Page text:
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The Norton Introduction to Literature, 13th Edition [ebook PDF]
Author: Kelly J. Mays (Author)
This unparalleled collection offers the trusted writing guidance students need, along with the exciting mix of the stories, poems, and plays instructors want. The Thirteenth Edition adds more contemporary and diverse works to engage today’s students, and new pedagogical tools help foster close reading and careful writing, making this book the best choice for helping students appreciate, analyze, and write about literature.
In the opening chapters of Charles Dickens’s novel Hard Times (1854), the aptly named Thomas Gradgrind warns the teachers and pupils at his “model” school to avoid using their imaginations. “Teach these boys and girls nothing but Facts.
Facts alone are wanted in life,” exclaims Mr. Gradgrind. To press his point, Mr. Gradgrind asks, “girl number twenty,” Sissy Jupe, the daughter of a circus performer, to define a horse. When she cannot, Gradgrind turns to Bitzer, a pale, spiritless boy who “looked as though, if he were cut, he would bleed white.” A “model” student of this “model” school, Bitzer gives exactly the kind of definition to satisfy Mr. Gradgrind: Quadruped. Graminivorous. Forty teeth, namely, twenty-four grinders, four eyeteeth, and twelve incisive. Sheds coat in spring; in marshy countries, sheds hoofs.
Anyone who has any sense of what a horse is rebels against Bitzer’s lifeless picture of that animal and against the “Gradgrind” view of reality. As these first scenes of Hard Times lead us to expect, in the course of the novel the fact-grinding Mr. Gradgrind learns that human beings cannot live on facts alone; that it is dangerous to stunt the faculties of imagination and feeling; that, in the words of one of the
novel’s more lovable characters, “People must be amused.” Through the downfall of an exaggerated enemy of the imagination, Dickens reminds us why we like and even need to read literature.
Preface for Instructors
Like its predecessors, this Thirteenth Edition of The Norton Introduction to Literature offers in a single volume a complete course in reading literature and writing about it. A teaching anthology focused on the actual tasks, challenges, and questions typically faced by students and instructors, The Norton Introduction to Literature offers practical advice to help students transform their first impressions of literary works into fruitful discussions and meaningful critical essays, and it helps students and instructors together tackle the complex questions at the heart of literary study.
The Norton Introduction to Literature has been revised with an eye to providing a book that is as flexible and as useful as possible—adaptable to many different teaching styles and individual preferences—and that also conveys the excitement at the heart of literature itself.
NEW TO THE THIRTEENTH EDITION
Thirty-three new selections
This lucky Thirteenth Edition of The Norton Introduction to Literature features nine new stories, over twenty new poems, and one new play. These include new selections from popular and canonical writers including Ray Bradbury, Octavia Butler, Annie Proulx, Oscar Wilde, and Virginia Woolf (in Fiction and Drama), Maya Angelou, Emily Dickinson, Joy Harjo, and Claude McKay (in Poetry). We invite you to feast on Christina Rossetti’s delicious Goblin Market and a refreshed collection of Robert Frost poems complete with the oft-taught “Out, out—” and “Fire and Ice.” But you will also find here work by exciting new authors such as Alissa Nutting, A. E. Stallings, and Pulitzer Prize winners Adam Johnson, Viet Thanh Nguyen, and Tracy K. Smith.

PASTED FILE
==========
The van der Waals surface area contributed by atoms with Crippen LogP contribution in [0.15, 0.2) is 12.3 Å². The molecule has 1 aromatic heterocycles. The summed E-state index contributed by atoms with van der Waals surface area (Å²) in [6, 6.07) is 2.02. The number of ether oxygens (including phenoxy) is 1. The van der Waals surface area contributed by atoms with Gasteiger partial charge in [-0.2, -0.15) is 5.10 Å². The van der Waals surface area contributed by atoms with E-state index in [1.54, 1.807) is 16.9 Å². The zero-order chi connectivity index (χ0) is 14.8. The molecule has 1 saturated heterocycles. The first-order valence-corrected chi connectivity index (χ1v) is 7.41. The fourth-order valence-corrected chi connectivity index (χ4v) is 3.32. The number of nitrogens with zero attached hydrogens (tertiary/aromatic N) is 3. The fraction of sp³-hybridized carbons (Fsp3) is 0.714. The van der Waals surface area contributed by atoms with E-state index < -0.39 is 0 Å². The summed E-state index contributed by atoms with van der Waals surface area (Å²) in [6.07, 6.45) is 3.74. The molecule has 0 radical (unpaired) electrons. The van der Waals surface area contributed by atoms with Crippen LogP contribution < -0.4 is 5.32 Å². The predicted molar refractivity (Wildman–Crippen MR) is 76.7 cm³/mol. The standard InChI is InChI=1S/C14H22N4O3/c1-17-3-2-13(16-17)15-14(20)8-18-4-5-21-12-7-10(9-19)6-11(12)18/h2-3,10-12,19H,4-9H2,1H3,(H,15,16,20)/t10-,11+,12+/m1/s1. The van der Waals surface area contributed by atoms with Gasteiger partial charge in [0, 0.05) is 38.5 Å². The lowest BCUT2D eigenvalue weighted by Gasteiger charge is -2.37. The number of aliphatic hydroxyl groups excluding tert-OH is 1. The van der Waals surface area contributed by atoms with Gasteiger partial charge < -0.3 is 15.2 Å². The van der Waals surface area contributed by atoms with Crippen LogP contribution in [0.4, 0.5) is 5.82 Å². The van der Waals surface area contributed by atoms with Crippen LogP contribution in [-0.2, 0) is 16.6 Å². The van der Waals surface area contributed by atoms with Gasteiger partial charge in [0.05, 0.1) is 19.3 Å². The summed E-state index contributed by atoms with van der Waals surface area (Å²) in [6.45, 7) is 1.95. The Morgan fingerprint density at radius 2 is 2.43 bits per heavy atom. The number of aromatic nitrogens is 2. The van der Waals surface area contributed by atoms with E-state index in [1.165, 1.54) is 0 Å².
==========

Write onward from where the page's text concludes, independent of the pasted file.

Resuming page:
Prompting the reintroduction of John Crowe Ransom’s “Bells for John Whiteside’s Daughter,” which it appears alongside, Hai-Dang Phan’s moving “My Father’s ‘Norton Introduction to Literature,’ Third Edition (1981)” reminds us just how much new works and new voices renew and reanimate, rather than replace, classic ones.
A new science-fiction album One of the more popular features of recent editions of The Norton Introduction to Literature are the albums that invite students to consider and compare works linked by author, subgenre, subject matter, or setting, and so on. You will find fifteen such albums in the Thirteenth Edition, including an entirely new one featuring science fiction by Octavia Butler, Ray Bradbury, William Gibson, and Jennifer Egan.
Improved writing pedagogy Recent editions of The Norton Introduction to Literature greatly expanded and improved the resources for student writers, including thorough introductions to each genre, broadened online materials, and new student writing. The Thirteenth Edition offers an enlarged and revamped chapter on “Quotation, Citation, and Documentation.” In keeping with the latest (8th edition) MLA guidelines, it explains the elements that comprise the works-cited entry and the principles by which any entry is assembled rather than presenting a dizzying menu of entry types for student writers to pore through and copy. Here, as throughout “Writing about Literature,” we demonstrate with brief examples, often drawn from the work of student or professional writers. A new student essay on Ralph Ellison’s “King of the Bingo Game” brings the total of complete writing samples to nineteen, including notes, response papers, essays analyzing one work or comparing several, and research essays exploring critical and/or
historical contexts. As always, by including more and more lengthy extracts from published literary criticism than any other textbook of its kind, The Norton Introduction to Literature offers student writers both a trove of sources to draw on in articulating their own responses to particular works and models of the sorts of questions, strategies, and “moves” that power effective reading and writing about literature.